Late Summer into Fall the farmer tosses spent squash and overripe tomatoes right into the fields to nourish them. Nothing is wasted; everything feeds everything else. Even the winter snow helps to fortify the soil. In Laura Ingalls Wilder’s day, in the 19th century, farmers called fresh snow “poor man’s fertilizer,” and sent the kids out with the plow to turn it under the soil. They didn’t know why it did the job so well, but they knew it did. Now we know it’s full of nitrogen, the most essential ingredient for healthy plant development.

So in August, in the wind, that old gate was the farm’s mouthpiece, singing, reminding me of how it all works. The baby’s squeak to the young adult’s call to the elder’s hum, it’s all a song. It gets sung every year. We’re moving into the baritone hum. Enjoy time’s pendulum and the old iron gate swinging closed, and the flavors that come with them. I think they’re the best of the year.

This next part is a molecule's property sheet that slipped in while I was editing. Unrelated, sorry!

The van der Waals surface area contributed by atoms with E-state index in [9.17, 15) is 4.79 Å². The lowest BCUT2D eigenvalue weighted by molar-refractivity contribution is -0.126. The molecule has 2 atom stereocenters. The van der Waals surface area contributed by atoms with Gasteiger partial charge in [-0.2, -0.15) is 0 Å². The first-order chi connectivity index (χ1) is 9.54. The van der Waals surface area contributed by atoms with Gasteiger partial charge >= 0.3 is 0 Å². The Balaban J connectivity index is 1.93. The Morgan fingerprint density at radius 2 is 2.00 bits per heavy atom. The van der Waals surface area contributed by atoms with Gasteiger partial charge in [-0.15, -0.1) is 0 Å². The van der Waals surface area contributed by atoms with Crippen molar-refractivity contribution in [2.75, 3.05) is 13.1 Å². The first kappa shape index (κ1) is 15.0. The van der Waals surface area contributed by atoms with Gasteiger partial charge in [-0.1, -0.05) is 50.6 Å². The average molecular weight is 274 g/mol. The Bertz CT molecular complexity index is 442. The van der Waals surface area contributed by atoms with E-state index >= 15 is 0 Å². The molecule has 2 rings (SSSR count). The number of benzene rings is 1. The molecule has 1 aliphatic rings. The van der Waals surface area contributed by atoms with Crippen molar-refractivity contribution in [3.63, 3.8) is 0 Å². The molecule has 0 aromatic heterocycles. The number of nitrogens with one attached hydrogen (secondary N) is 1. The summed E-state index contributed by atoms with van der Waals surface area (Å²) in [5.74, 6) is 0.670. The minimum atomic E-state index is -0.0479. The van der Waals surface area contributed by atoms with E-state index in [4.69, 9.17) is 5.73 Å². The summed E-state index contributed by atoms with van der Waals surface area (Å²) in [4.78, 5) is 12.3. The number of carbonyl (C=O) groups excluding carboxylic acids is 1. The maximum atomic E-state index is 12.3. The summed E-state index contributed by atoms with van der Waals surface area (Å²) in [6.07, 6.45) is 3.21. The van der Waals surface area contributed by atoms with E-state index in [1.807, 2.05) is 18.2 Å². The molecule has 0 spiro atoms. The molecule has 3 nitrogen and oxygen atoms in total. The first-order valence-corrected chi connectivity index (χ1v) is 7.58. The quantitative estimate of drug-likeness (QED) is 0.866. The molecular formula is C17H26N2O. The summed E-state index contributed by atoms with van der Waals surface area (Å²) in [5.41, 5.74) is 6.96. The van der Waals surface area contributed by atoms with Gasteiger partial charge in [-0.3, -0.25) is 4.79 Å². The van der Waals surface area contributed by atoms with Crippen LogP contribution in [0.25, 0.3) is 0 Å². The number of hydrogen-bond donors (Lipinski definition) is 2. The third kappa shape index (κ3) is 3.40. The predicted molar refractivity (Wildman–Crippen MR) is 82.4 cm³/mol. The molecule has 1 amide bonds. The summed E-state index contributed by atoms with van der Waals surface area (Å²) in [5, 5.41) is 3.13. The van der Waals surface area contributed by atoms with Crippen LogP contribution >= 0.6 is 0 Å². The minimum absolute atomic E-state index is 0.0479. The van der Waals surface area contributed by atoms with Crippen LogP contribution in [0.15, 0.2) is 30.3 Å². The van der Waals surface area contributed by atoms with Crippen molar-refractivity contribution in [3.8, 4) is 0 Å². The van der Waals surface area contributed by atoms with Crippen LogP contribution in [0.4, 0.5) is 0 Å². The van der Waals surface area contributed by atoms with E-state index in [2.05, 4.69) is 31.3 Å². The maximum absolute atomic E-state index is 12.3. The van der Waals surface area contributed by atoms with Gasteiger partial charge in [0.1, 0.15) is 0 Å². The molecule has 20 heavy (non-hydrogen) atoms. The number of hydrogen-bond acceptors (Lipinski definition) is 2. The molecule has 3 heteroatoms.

IMG_8223bw

Advertisements

Read Full Post »

IMG_2973

Soft-shell crab season begins in spring on the eastern seaboard of the U.S. Nearly the whole bugger can be eaten.

So here’s me snooping around on a restaurant’s About page, and I see this: ‘With locally sourced fresh ingredients. Our menu changes seasonally: we always serve what is in season.’ Heart so warmed. Then I saw out-of-season ingredients on the menu, and called the chef to ask when he’d be updating it.

That’s when he said the menu was current. And consequently that’s when the Warm in my heart turned to Grrrr.

I was polite, don’t worry. But I was ticked. It’s not right to tell customers how important seasonal ingredients are at your restaurant and then put butternut pasta and corn/watermelon salad on your spring menu. Which is what I told him.

darker asparagus

Asparagus, mid-spring.

He squirmed. I heard it over the phone.* Then he told me he would like to use spring vegetables, but his hands were tied, you see: ‘There just aren’t that many,’ he sighed mournfully.

First of all, yes, there are. Second of all, huh? You can’t go throw a rock at a farmers market right now without hitting snow peas, asparagus, tiny radishes.** He thought I’d roll over and agree?